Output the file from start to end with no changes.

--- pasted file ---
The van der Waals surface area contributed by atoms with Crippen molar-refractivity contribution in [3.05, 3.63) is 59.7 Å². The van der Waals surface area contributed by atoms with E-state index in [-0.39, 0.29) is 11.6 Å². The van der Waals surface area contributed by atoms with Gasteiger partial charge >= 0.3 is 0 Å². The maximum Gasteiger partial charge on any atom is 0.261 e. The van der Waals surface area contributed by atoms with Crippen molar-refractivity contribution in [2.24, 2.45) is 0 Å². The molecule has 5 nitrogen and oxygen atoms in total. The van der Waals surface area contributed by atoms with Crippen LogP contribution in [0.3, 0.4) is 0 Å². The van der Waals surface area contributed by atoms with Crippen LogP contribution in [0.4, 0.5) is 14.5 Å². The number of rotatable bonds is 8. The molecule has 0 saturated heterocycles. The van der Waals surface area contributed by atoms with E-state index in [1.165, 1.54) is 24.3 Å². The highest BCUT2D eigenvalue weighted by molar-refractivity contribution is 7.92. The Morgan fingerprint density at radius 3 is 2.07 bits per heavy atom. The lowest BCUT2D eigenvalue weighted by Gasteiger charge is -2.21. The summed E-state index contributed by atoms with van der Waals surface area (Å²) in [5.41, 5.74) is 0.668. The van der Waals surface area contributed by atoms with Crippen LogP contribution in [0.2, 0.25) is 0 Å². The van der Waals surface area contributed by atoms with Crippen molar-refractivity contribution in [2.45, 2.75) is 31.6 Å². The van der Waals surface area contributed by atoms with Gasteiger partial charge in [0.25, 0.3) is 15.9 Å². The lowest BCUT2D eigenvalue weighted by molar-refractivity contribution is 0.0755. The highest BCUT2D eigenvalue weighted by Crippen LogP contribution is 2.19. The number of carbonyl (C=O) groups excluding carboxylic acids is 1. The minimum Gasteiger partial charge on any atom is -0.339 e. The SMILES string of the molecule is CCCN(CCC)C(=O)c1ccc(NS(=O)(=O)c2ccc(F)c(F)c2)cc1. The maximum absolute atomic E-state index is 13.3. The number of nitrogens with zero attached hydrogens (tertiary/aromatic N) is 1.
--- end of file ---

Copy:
The van der Waals surface area contributed by atoms with Crippen molar-refractivity contribution in [3.05, 3.63) is 59.7 Å². The van der Waals surface area contributed by atoms with E-state index in [-0.39, 0.29) is 11.6 Å². The van der Waals surface area contributed by atoms with Gasteiger partial charge >= 0.3 is 0 Å². The maximum Gasteiger partial charge on any atom is 0.261 e. The van der Waals surface area contributed by atoms with Crippen molar-refractivity contribution in [2.24, 2.45) is 0 Å². The molecule has 5 nitrogen and oxygen atoms in total. The van der Waals surface area contributed by atoms with Crippen LogP contribution in [0.3, 0.4) is 0 Å². The van der Waals surface area contributed by atoms with Crippen LogP contribution in [0.4, 0.5) is 14.5 Å². The number of rotatable bonds is 8. The molecule has 0 saturated heterocycles. The van der Waals surface area contributed by atoms with E-state index in [1.165, 1.54) is 24.3 Å². The highest BCUT2D eigenvalue weighted by molar-refractivity contribution is 7.92. The Morgan fingerprint density at radius 3 is 2.07 bits per heavy atom. The lowest BCUT2D eigenvalue weighted by Gasteiger charge is -2.21. The summed E-state index contributed by atoms with van der Waals surface area (Å²) in [5.41, 5.74) is 0.668. The van der Waals surface area contributed by atoms with Crippen LogP contribution in [0.2, 0.25) is 0 Å². The van der Waals surface area contributed by atoms with Crippen molar-refractivity contribution in [2.45, 2.75) is 31.6 Å². The van der Waals surface area contributed by atoms with Gasteiger partial charge in [0.25, 0.3) is 15.9 Å². The lowest BCUT2D eigenvalue weighted by molar-refractivity contribution is 0.0755. The highest BCUT2D eigenvalue weighted by Crippen LogP contribution is 2.19. The number of carbonyl (C=O) groups excluding carboxylic acids is 1. The minimum Gasteiger partial charge on any atom is -0.339 e. The SMILES string of the molecule is CCCN(CCC)C(=O)c1ccc(NS(=O)(=O)c2ccc(F)c(F)c2)cc1. The maximum absolute atomic E-state index is 13.3. The number of nitrogens with zero attached hydrogens (tertiary/aromatic N) is 1.